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Capital gains should not affect your unemployment benefits, because unemployment benefits are calculated using earned income. Capital gains are investment income. Capital gains are not factored into calculating the weekly benefit amount that you are eligible for, nor should they be reported as earned income and deducted from your weekly benefits check once you begin receiving unemployment benefits.
Calculating Eligible Benefit
While you work for an employer, the employer pays into a state-run unemployment insurance fund in your name. The employers contributes a percentage of your wages into the fund. If you lose your job through no fault of your own, you can claim weekly benefits from the fund until you find a new job. Fund employees determine how much you are eligible to receive weekly based on how much you earned while employed.
Once your claim goes through, you begin receiving benefit checks once a week. You must submit a claim every week and affirm that you are looking for work but still unemployed. You must also report any income that you earned that week. Fund employees deduct a percentage of that earned income — often between 60 and 75 percent, depending on the state you live in — from that week’s benefit check.
The Internal Revenue Service defines capital gains as any money made from selling a capital good, which is practically anything, including real estate; vehicles; stocks; bonds; other investments; securities; stamps; silverware; clothes; and patents. Capital gains are not factored into your benefits because your employer does not pay unemployment insurance on them, and capital gains are not deducted from your benefit checks because they are not earned income. Dividends and interest are investment income — not capital gains — but also do not affect unemployment benefits.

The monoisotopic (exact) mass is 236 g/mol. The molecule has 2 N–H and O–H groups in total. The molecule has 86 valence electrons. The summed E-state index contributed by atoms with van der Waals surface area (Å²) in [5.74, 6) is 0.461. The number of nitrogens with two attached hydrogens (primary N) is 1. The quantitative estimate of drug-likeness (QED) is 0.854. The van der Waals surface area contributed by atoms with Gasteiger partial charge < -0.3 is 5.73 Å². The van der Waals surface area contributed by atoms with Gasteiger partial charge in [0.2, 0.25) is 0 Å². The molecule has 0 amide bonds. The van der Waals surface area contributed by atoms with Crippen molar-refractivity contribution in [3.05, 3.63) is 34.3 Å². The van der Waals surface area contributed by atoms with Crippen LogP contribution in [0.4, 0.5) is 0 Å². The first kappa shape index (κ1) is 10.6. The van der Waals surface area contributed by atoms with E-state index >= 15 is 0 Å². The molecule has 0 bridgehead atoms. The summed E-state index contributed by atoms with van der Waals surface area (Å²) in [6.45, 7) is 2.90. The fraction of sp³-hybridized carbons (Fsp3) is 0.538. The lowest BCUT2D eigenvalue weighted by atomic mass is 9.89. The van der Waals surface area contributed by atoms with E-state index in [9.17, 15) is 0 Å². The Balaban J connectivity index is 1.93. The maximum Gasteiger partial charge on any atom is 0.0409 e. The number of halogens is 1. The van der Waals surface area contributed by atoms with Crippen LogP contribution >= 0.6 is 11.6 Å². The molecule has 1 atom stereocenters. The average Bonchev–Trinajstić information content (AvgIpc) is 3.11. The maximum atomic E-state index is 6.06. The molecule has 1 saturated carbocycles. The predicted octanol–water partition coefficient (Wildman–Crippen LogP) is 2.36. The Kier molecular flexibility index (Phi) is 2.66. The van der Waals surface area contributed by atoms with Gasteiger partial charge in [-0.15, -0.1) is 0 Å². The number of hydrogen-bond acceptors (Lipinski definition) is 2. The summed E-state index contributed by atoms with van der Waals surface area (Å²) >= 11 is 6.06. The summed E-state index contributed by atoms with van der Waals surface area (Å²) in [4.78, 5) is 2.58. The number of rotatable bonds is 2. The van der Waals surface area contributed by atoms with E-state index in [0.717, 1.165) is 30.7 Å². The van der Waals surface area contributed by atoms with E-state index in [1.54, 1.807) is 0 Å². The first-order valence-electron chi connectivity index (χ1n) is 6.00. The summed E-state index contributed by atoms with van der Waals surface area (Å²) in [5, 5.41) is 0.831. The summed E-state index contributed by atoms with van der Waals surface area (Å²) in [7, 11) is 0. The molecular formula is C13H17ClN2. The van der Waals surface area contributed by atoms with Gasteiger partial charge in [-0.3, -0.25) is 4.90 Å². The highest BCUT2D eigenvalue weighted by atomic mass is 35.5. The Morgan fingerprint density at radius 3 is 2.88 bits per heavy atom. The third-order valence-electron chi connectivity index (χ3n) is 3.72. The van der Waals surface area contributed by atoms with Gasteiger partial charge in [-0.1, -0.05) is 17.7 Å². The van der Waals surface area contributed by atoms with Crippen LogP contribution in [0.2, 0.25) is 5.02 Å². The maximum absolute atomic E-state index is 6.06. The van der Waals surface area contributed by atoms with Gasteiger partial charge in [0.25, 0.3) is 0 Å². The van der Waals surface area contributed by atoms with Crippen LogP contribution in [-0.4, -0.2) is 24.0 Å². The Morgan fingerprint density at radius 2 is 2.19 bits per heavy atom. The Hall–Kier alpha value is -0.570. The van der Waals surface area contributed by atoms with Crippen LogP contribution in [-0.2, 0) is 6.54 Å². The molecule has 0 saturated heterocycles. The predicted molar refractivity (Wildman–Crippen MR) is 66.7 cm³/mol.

Only earned income affects unemployment benefits. When calculating the benefit amount that you are eligible for, only earned income that an employer paid unemployment insurance in your name on is considered. As far as earned income that you must report and have deducted from a benefit check, you must report any compensation you received in exchange for work, including self-employment, temporary employment and work for trade (you must report the value of what you received in exchange for work, such as food or rent).
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Calla Hummel is a doctoral student studying contraband in international political economy. She supplements her student stipend by writing about personal finance and working as a consultant, as well as hoping that her investments will pan out.